Linguists model code switching in bilingual speech

Lauren Schneider

When architectural engineering sophomore Vanessa Velez talks to her friends from high school, they rarely stick to one language. Velez said her Latina friend group switches between Spanish and English.

This phenomenon, known as code-switching, is the subject of research headed by linguistics professor Barbara Bullock. Bullock leads the Bilingual Annotation Tasks Force, a project that harnesses computational methods to study how bilingual speakers switch between languages with ease.

Bullock said that a long-term goal of the project is to determine whether the rules that govern code-switching are universal or vary based on the languages in question.

“That (goal) requires a lot of computational models, because you have to know what languages we’re dealing with in order to tag them properly,” Bullock said. “In order to tag them properly, you need to have context … the tools that we currently use just break down. So we’re working on lots of different computational models.”

Velez said her code-switching is governed by efficiency.

“Most of the time we don’t have fully Spanish conversations,” Velez said. “If I need to say one specific thing that you can only say in Spanish, I’ll use that part in an English conversation. If I’m saying ‘I’m doing my hair,’ I’ll say I’m ‘peinádome’ because that’s one word (in Spanish).”

Bullock said she introduced computation into her research, because current linguistic tools are designed for work on single languages.

The tasks force analyzes all language combinations, but code switching is especially prevalent in some parts of the world, Bullock said.

“India, for instance, is a huge case of language mixing,” Bullock said. “Either between Hindi and English, because English was the colonizer language, or between some of the smaller languages in India.”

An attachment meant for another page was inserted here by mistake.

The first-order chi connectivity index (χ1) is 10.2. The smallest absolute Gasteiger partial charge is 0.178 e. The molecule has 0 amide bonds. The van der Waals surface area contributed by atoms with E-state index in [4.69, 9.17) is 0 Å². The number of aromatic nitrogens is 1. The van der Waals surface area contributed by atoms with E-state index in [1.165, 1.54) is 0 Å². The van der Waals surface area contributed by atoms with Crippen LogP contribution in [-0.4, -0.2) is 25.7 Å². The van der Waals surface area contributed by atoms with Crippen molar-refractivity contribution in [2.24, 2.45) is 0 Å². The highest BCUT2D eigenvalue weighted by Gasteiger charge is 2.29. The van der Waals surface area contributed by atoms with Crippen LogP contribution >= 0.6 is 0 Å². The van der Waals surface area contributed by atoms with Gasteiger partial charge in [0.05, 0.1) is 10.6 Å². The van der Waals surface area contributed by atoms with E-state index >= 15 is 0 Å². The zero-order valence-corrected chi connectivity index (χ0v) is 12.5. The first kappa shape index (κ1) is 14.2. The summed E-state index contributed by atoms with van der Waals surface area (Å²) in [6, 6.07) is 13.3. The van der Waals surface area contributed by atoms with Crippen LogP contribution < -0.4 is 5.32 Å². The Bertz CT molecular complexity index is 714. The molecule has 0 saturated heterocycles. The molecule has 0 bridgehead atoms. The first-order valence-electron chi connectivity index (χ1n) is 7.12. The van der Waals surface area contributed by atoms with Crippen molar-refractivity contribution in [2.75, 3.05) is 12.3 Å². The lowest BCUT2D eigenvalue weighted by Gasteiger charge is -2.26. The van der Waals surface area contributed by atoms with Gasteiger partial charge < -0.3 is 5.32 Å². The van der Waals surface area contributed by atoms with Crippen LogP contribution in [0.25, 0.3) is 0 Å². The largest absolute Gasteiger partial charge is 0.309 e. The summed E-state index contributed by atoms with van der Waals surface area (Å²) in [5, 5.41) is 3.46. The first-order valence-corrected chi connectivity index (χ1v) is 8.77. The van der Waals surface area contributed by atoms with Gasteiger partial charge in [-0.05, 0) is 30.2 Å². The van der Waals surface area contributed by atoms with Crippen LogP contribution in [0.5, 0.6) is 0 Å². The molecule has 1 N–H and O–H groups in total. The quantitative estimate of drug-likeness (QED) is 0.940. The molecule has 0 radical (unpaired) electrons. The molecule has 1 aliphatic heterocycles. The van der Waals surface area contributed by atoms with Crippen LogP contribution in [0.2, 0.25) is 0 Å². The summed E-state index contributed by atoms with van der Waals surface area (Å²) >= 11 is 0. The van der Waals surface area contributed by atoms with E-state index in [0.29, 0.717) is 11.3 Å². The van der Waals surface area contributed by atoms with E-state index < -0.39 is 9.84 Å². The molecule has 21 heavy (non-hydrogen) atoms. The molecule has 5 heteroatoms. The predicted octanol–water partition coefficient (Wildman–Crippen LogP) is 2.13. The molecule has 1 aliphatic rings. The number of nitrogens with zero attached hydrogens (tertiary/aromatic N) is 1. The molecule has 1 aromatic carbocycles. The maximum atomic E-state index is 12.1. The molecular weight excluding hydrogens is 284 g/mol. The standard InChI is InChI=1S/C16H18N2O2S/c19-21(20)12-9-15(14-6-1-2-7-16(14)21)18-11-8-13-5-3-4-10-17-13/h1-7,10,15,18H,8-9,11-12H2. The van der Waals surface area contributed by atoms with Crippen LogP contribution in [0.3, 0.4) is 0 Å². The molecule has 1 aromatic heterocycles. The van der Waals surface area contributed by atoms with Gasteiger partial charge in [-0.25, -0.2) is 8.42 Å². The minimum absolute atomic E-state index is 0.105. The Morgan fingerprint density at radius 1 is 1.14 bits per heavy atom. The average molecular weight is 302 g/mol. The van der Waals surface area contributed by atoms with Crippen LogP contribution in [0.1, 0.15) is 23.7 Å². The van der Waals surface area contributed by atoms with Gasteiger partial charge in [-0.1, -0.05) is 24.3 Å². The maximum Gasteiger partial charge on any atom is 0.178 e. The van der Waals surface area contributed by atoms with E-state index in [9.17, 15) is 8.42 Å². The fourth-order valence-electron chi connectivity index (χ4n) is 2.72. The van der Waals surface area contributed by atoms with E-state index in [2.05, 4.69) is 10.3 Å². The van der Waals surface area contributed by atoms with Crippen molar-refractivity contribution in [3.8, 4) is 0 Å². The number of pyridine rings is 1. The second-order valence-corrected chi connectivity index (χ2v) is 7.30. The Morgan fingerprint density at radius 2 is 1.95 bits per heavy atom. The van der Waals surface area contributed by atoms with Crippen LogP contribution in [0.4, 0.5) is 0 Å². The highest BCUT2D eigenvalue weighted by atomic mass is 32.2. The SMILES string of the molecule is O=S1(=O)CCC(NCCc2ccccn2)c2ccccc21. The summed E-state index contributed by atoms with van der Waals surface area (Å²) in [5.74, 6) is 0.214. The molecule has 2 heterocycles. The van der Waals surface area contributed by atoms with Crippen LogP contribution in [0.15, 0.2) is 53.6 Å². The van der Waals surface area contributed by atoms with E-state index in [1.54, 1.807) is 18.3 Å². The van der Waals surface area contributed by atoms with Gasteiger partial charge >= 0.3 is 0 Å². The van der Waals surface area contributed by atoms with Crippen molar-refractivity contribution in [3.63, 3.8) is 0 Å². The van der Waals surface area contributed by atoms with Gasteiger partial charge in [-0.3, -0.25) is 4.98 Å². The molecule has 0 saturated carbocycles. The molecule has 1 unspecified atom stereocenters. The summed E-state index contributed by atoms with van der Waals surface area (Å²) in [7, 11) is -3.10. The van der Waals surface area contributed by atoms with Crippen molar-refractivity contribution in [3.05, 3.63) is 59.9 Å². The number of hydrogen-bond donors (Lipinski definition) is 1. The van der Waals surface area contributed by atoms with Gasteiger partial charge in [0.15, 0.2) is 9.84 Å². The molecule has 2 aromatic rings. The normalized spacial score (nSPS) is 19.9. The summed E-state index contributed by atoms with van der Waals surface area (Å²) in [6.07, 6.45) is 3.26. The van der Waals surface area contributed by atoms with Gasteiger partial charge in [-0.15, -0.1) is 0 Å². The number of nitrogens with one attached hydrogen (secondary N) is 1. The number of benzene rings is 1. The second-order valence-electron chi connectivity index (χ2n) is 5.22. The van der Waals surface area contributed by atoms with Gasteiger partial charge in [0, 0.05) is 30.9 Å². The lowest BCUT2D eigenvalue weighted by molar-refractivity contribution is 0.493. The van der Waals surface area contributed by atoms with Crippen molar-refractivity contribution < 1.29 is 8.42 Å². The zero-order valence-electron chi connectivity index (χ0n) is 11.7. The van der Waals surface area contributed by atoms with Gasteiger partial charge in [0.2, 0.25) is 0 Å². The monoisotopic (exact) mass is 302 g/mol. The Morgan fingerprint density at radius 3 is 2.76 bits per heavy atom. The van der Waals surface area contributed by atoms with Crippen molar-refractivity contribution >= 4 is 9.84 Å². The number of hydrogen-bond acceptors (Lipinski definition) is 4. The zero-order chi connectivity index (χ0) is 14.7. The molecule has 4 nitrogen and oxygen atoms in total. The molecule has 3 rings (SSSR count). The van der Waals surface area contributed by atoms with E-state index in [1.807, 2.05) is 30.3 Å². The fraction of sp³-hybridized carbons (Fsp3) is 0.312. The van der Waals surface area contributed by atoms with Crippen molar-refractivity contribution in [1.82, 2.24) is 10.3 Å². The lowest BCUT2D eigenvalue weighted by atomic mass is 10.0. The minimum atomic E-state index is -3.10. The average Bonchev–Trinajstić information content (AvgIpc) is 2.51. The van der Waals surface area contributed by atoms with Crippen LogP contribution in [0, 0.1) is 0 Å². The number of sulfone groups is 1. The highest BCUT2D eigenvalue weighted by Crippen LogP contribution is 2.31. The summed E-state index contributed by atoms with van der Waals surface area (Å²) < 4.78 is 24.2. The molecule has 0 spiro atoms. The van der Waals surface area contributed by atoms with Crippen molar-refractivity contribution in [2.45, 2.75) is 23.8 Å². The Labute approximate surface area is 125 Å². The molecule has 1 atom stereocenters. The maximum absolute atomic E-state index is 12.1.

The phenomenon of code-switching between Indian state languages is familiar to Sunkulp Ananthanarayan, a linguistics junior volunteering with the project. He said that his father grew up speaking a mixture of Tamil and Malayalam while his mother grew up speaking a combination of Kannada and Marathi. Ananthanarayan said this personal connection is what got him interested in the tasks force.

“My parents are both very much multilingual and I am not, so I wanted to see what’s going on in their speech that I don’t understand,” Ananthanarayan said.

Bullock said the force encompasses four facets: math, coding, data and linguistics.

“The coding group and the math group are working together quite a bit now,” Bullock said. “We are trying to quantify the way people actually switch. We want to know not only how much of one language versus the other language is represented, in (Ananthanarayan’s) mom’s speech for instance, but how often she may switch between them, how regularly she might switch between them.”

Ananthanarayan said in the future he anticipates an even better understanding of language as technology improves.

“We’re constantly changing how we’re doing things,” Ananthanarayan said. “Our metrics are getting better as we go on.”